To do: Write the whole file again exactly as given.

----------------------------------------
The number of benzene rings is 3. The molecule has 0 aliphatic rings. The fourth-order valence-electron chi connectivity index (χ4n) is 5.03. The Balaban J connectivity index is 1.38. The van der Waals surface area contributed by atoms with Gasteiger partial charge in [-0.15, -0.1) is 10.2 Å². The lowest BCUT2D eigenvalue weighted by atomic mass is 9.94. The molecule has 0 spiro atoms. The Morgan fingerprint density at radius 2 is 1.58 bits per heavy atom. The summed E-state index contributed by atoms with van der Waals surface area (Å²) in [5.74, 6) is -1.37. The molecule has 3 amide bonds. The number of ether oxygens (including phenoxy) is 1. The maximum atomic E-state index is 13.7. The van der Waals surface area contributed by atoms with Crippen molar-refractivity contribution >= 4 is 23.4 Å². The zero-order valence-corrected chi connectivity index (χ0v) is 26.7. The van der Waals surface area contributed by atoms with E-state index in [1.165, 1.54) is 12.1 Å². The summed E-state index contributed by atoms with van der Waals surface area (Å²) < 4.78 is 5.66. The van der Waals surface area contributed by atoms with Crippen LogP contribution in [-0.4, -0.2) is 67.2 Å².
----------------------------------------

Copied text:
The number of benzene rings is 3. The molecule has 0 aliphatic rings. The fourth-order valence-electron chi connectivity index (χ4n) is 5.03. The Balaban J connectivity index is 1.38. The van der Waals surface area contributed by atoms with Gasteiger partial charge in [-0.15, -0.1) is 10.2 Å². The lowest BCUT2D eigenvalue weighted by atomic mass is 9.94. The molecule has 0 spiro atoms. The Morgan fingerprint density at radius 2 is 1.58 bits per heavy atom. The summed E-state index contributed by atoms with van der Waals surface area (Å²) in [5.74, 6) is -1.37. The molecule has 3 amide bonds. The number of ether oxygens (including phenoxy) is 1. The maximum atomic E-state index is 13.7. The van der Waals surface area contributed by atoms with Crippen molar-refractivity contribution >= 4 is 23.4 Å². The zero-order valence-corrected chi connectivity index (χ0v) is 26.7. The van der Waals surface area contributed by atoms with E-state index in [1.165, 1.54) is 12.1 Å². The summed E-state index contributed by atoms with van der Waals surface area (Å²) < 4.78 is 5.66. The van der Waals surface area contributed by atoms with Crippen LogP contribution in [-0.4, -0.2) is 67.2 Å².